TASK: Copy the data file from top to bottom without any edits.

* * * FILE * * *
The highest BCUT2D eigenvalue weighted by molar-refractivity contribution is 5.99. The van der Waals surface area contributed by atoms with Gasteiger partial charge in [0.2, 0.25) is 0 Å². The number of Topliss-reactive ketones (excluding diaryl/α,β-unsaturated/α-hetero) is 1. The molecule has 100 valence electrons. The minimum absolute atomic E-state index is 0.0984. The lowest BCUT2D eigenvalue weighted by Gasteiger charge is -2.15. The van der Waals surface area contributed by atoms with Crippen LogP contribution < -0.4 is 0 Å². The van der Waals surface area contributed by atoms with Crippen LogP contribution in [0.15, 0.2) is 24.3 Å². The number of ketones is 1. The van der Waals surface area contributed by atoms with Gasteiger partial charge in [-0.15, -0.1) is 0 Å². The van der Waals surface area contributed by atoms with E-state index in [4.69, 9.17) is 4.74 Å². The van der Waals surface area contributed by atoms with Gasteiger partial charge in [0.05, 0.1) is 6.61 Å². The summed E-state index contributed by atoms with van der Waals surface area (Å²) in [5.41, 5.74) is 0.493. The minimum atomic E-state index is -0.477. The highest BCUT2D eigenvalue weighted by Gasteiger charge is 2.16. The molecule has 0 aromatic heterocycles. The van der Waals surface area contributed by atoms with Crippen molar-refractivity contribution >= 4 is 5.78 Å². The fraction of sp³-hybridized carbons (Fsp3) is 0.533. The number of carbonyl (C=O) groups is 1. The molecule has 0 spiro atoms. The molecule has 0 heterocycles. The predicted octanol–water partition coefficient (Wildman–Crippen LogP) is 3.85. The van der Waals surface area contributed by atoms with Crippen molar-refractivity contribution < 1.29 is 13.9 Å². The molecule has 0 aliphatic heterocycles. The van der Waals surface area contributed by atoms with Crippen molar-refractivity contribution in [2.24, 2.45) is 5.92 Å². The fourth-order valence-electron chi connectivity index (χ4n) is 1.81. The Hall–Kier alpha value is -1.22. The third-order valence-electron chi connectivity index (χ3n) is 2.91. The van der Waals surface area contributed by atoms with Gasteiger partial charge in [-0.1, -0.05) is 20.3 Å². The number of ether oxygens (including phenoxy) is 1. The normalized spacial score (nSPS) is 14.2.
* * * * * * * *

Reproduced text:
The highest BCUT2D eigenvalue weighted by molar-refractivity contribution is 5.99. The van der Waals surface area contributed by atoms with Gasteiger partial charge in [0.2, 0.25) is 0 Å². The number of Topliss-reactive ketones (excluding diaryl/α,β-unsaturated/α-hetero) is 1. The molecule has 100 valence electrons. The minimum absolute atomic E-state index is 0.0984. The lowest BCUT2D eigenvalue weighted by Gasteiger charge is -2.15. The van der Waals surface area contributed by atoms with Crippen LogP contribution < -0.4 is 0 Å². The van der Waals surface area contributed by atoms with Crippen LogP contribution in [0.15, 0.2) is 24.3 Å². The number of ketones is 1. The van der Waals surface area contributed by atoms with Gasteiger partial charge in [-0.15, -0.1) is 0 Å². The van der Waals surface area contributed by atoms with E-state index in [4.69, 9.17) is 4.74 Å². The van der Waals surface area contributed by atoms with Gasteiger partial charge in [0.05, 0.1) is 6.61 Å². The summed E-state index contributed by atoms with van der Waals surface area (Å²) in [5.41, 5.74) is 0.493. The minimum atomic E-state index is -0.477. The highest BCUT2D eigenvalue weighted by Gasteiger charge is 2.16. The molecule has 0 aromatic heterocycles. The van der Waals surface area contributed by atoms with Crippen molar-refractivity contribution >= 4 is 5.78 Å². The fraction of sp³-hybridized carbons (Fsp3) is 0.533. The number of carbonyl (C=O) groups is 1. The molecule has 0 spiro atoms. The molecule has 0 heterocycles. The predicted octanol–water partition coefficient (Wildman–Crippen LogP) is 3.85. The van der Waals surface area contributed by atoms with Crippen molar-refractivity contribution < 1.29 is 13.9 Å². The molecule has 0 aliphatic heterocycles. The van der Waals surface area contributed by atoms with Crippen molar-refractivity contribution in [2.24, 2.45) is 5.92 Å². The fourth-order valence-electron chi connectivity index (χ4n) is 1.81. The Hall–Kier alpha value is -1.22. The third-order valence-electron chi connectivity index (χ3n) is 2.91. The van der Waals surface area contributed by atoms with Gasteiger partial charge in [-0.1, -0.05) is 20.3 Å². The number of ether oxygens (including phenoxy) is 1. The normalized spacial score (nSPS) is 14.2.